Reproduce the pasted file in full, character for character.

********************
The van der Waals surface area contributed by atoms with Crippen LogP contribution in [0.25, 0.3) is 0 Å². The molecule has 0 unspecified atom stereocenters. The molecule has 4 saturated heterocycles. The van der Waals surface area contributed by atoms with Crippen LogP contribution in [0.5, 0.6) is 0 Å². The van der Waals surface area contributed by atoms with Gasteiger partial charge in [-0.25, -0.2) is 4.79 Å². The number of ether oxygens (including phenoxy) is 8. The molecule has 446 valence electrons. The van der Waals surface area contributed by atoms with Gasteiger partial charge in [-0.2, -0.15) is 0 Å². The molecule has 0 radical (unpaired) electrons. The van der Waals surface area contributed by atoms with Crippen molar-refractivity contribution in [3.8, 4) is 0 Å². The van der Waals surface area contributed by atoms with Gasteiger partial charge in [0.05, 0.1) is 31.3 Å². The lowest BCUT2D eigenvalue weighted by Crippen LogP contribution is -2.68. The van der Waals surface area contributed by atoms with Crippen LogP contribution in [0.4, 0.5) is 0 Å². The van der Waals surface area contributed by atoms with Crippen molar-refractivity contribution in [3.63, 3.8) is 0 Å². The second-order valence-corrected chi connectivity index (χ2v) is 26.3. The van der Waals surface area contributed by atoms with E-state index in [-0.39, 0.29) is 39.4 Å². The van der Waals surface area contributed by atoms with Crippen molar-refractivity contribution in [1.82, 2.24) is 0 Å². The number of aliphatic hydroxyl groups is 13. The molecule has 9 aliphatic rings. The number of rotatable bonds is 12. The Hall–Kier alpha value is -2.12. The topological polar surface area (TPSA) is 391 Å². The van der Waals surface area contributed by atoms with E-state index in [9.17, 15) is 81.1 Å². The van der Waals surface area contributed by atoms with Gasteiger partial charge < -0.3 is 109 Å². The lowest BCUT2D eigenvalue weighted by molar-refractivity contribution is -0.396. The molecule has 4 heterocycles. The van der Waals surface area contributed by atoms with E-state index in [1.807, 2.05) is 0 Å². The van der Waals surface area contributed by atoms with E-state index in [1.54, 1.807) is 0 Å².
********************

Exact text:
The van der Waals surface area contributed by atoms with Crippen LogP contribution in [0.25, 0.3) is 0 Å². The molecule has 0 unspecified atom stereocenters. The molecule has 4 saturated heterocycles. The van der Waals surface area contributed by atoms with Crippen LogP contribution in [0.5, 0.6) is 0 Å². The van der Waals surface area contributed by atoms with Gasteiger partial charge in [-0.25, -0.2) is 4.79 Å². The number of ether oxygens (including phenoxy) is 8. The molecule has 446 valence electrons. The van der Waals surface area contributed by atoms with Gasteiger partial charge in [-0.2, -0.15) is 0 Å². The molecule has 0 radical (unpaired) electrons. The van der Waals surface area contributed by atoms with Crippen molar-refractivity contribution in [3.8, 4) is 0 Å². The van der Waals surface area contributed by atoms with Gasteiger partial charge in [0.05, 0.1) is 31.3 Å². The lowest BCUT2D eigenvalue weighted by Crippen LogP contribution is -2.68. The van der Waals surface area contributed by atoms with Crippen LogP contribution in [0.4, 0.5) is 0 Å². The van der Waals surface area contributed by atoms with Crippen molar-refractivity contribution in [3.63, 3.8) is 0 Å². The second-order valence-corrected chi connectivity index (χ2v) is 26.3. The van der Waals surface area contributed by atoms with E-state index in [-0.39, 0.29) is 39.4 Å². The van der Waals surface area contributed by atoms with Crippen molar-refractivity contribution in [1.82, 2.24) is 0 Å². The number of aliphatic hydroxyl groups is 13. The molecule has 9 aliphatic rings. The number of rotatable bonds is 12. The Hall–Kier alpha value is -2.12. The topological polar surface area (TPSA) is 391 Å². The van der Waals surface area contributed by atoms with E-state index in [9.17, 15) is 81.1 Å². The van der Waals surface area contributed by atoms with Gasteiger partial charge < -0.3 is 109 Å². The lowest BCUT2D eigenvalue weighted by molar-refractivity contribution is -0.396. The molecule has 4 heterocycles. The van der Waals surface area contributed by atoms with E-state index in [1.807, 2.05) is 0 Å². The van der Waals surface area contributed by atoms with E-state index in [1.54, 1.807) is 0 Å².